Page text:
Indonesia's first high-speed railway comes into service, heralding new era

0 Comment(s)Print E-mail Xinhua, October 3, 2023
Adjust font size:

At Halim Station here in the Indonesian capital, the first official train of the Jakarta-Bandung High-speed Railway (HSR) glided away from the platform and picked up speed amid applause from its passengers.

Passengers pose for photos aboard a high-speed electric multiple unit (EMU) train running on the Jakarta-Bandung High-Speed Railway (HSR) in Indonesia, Oct. 2, 2023. (Xinhua/Xu Qin)

After 40 minutes, the crimson and silver adorned train steadily came to rest at Tegalluar Station in Bandung, the capital of West Java Province, marking the successful launch of the first high-speed railway in Indonesia and Southeast Asia.

At a ceremony on Monday, Indonesian President Joko Widodo declared the start of the HSR's official operation, saying it marked the modernization of Indonesia's transportation mode.

Widodo revealed the name of the HSR, "Whoosh," inspired by the train's sound and meaning fast, efficient and reliable in Indonesian.

Indonesian President Joko Widodo (front) presses a button signifying the official operation of the Jakarta-Bandung High-Speed Railway (HSR) during a ceremony at Halim Station in Jakarta, Indonesia, Oct. 2, 2023. (Xinhua/Xu Qin)

With a speed of 350 km per hour, the HSR is the first overseas high-speed railway project that fully uses Chinese railway systems, technology and industrial components.

Technology from China

The 142.3 km high-speed line, which cuts the journey between Indonesia's capital city, Jakarta, and the 4th largest city, Bandung, from over three hours to 40 minutes, is a flagship project that synergizes the China-proposed Belt and Road Initiative and Indonesia's vision of the Global Maritime Fulcrum.

"It's like a dream come true," said Hermanto Dwiatmoko, chairman of the Indonesian Railway Society and former director general for railways at the Transportation Ministry. In 2008, he was invited to take the Beijing-Tianjin Intercity Railway, the first HSR with a design speed of 350 km per hour in China.

"When I was taking the HSR in China, the maximum speed of Indonesia's train was 120 km per hour at that time, so the experience was quite a surprise to me," he said.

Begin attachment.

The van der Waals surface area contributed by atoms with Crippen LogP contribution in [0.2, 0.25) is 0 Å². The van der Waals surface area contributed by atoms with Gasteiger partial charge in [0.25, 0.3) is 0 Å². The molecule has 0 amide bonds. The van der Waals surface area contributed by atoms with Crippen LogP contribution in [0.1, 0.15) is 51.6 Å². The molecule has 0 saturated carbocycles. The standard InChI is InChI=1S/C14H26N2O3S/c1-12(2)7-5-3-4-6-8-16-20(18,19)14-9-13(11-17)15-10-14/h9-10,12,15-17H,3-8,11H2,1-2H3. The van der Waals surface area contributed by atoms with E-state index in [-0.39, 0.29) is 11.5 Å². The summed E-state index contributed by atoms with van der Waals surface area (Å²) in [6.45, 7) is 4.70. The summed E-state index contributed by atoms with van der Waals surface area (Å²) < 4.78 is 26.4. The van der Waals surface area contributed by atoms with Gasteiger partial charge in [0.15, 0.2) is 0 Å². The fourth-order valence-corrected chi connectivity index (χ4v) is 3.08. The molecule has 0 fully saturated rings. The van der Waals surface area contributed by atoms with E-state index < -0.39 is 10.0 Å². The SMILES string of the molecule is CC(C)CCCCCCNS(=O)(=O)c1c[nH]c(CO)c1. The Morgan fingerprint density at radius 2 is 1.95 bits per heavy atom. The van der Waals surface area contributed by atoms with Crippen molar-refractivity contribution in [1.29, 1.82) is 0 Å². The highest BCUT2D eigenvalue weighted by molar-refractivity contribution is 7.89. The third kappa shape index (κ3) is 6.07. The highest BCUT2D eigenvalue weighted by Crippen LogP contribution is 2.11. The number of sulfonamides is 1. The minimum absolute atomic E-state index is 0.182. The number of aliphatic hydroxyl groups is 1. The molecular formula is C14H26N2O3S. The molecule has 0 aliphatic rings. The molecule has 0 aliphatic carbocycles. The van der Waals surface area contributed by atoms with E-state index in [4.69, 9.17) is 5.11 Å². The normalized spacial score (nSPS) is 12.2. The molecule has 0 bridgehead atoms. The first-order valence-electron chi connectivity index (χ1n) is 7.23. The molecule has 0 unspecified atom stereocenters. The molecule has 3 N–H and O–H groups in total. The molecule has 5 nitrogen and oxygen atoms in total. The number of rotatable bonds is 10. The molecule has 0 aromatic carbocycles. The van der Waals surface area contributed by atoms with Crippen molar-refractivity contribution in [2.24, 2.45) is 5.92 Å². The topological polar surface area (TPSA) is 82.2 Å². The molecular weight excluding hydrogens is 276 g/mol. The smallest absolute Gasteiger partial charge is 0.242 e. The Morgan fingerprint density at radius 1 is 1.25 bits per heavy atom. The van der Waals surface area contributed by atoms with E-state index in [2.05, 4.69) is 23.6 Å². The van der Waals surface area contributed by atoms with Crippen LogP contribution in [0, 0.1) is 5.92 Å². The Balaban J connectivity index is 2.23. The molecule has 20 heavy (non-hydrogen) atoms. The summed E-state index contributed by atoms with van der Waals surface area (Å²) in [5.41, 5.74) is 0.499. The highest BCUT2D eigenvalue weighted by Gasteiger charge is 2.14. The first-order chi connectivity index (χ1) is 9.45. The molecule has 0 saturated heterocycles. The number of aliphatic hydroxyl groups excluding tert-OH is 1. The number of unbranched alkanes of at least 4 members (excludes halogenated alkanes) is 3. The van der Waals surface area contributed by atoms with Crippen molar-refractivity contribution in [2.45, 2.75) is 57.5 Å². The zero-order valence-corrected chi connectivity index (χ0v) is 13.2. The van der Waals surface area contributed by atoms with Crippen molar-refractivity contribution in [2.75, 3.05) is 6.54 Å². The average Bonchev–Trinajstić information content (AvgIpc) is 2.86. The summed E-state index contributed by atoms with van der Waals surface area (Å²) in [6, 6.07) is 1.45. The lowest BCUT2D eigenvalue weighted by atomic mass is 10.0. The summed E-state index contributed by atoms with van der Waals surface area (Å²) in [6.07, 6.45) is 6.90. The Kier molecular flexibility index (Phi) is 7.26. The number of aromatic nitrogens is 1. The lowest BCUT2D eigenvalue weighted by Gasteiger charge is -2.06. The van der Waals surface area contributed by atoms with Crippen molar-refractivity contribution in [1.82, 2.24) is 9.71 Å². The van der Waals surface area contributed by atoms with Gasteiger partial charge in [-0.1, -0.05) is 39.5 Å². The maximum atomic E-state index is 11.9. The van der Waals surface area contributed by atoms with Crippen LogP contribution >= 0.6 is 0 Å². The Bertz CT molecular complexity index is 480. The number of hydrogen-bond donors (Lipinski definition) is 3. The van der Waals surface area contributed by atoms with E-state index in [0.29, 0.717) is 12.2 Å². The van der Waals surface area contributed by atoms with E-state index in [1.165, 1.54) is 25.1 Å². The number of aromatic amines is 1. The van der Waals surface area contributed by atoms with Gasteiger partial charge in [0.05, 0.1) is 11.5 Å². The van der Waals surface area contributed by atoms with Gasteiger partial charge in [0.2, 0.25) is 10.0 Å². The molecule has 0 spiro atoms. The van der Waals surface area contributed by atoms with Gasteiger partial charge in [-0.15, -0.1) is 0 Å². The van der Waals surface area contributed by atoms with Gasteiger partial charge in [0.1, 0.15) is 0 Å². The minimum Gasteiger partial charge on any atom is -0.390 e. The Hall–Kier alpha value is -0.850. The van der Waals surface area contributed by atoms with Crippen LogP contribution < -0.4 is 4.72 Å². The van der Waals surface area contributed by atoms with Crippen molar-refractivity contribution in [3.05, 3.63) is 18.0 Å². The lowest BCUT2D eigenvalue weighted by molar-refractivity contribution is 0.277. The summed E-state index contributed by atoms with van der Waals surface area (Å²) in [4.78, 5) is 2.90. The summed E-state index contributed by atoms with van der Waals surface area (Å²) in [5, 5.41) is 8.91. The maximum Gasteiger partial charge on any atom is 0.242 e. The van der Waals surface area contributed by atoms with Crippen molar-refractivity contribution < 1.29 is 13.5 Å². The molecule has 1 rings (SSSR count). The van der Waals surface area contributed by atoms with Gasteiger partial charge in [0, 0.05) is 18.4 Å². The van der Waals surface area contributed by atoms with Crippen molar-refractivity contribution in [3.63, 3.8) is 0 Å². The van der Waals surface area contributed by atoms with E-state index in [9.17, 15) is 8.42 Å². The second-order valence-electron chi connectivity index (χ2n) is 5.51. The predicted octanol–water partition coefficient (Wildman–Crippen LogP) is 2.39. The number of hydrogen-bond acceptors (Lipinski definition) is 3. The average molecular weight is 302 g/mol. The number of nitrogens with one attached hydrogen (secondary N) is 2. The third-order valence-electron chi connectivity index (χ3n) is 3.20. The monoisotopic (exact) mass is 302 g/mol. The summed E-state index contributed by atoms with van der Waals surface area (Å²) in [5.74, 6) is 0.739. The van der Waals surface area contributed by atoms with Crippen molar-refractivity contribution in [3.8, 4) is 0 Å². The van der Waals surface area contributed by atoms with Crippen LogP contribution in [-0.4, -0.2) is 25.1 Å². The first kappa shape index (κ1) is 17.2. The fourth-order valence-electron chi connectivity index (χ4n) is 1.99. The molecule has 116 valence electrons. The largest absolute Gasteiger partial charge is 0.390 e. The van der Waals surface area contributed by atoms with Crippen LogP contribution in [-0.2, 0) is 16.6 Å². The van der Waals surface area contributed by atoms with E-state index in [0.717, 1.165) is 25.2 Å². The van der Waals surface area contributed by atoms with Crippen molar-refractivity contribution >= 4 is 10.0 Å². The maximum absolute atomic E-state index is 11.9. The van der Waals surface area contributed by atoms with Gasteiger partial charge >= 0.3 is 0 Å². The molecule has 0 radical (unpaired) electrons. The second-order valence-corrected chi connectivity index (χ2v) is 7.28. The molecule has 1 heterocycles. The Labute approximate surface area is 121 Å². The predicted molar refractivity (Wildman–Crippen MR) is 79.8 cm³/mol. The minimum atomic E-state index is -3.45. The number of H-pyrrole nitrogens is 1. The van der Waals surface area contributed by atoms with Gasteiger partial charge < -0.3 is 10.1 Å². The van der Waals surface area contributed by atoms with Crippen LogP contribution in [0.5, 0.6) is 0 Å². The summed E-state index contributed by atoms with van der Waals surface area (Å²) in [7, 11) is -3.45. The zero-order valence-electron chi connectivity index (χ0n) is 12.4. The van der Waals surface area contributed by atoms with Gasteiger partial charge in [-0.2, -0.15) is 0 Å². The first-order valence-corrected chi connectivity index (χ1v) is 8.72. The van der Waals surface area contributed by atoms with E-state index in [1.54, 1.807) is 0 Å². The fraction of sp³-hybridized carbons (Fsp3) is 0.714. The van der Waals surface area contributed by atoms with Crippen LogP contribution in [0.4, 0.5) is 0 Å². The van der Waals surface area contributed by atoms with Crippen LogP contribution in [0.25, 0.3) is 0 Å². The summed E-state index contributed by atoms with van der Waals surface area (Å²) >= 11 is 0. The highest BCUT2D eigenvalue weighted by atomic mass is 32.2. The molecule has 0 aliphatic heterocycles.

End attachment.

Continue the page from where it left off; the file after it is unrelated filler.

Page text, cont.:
Before introducing the HSR system, Indonesia predominantly relied on narrow-gauge and standard-gauge railways, with only a limited portion of the railway network electrified. Consequently, there was a pressing need for technological advancements and equipment upgrades to enhance the efficiency and capacity of the rail infrastructure.

The Jakarta-Bandung HSR uses the currently most advanced autonomous CTCS-3 train control system as the central nervous system, which took China more than 15 years to develop with independent intellectual property rights.

Guo Lei, head of the design department of the High-Speed Railway Contractor Consortium, said the line has made adaptations and technological innovations per local conditions, directly driving the modernization of the Indonesian railway system and the upgrade of related equipment.

Dwiyana Slamat Riyadi, president director of Kereta Cepat Indonesia China, a joint venture consortium between Chinese and Indonesian state-owned firms that runs the line, said the long-tested Chinese standards guarantee the safe operation of the Jakarta-Bandung HSR.

"China provides the widest possible technology transfer, which puts Indonesia at the forefront of high-speed train technology compared to other ASEAN countries, and Indonesia will benefit from it in the future for a long time," said Riyadi.

Benefits for locals

Galang Swandaru has witnessed the process of building Tegalluar Station.

After taking one-on-one training lessons from his Chinese teacher, the 27-year-old civil engineering graduate became a quality-control engineer at the high-speed railway project department of China Tiesiju Civil Engineering Group.

"Swandaru is not talkative but diligent and willing to learn," said his teacher, Zhao Wei, also the deputy chief engineer of Tegalluar Station. "He managed to master the survey lofting skills quickly and can check whether construction meets design requirements. He is now capable of taking some technical work independently."

"There are many young Indonesian technicians like me along the railway who have learned professional skills from Chinese teachers as well as from working on-site," said Swandaru.

Galang Swandaru (L), a quality-control engineer at the Jakarta-Bandung High-speed Railway (HSR) project department of China Tiesiju Civil Engineering Group, learns leveling from his Chinese teacher Zhao Wei outside Tegalluar Station in Bandung, Indonesia, July 21, 2023. (Xinhua/Xu Qin)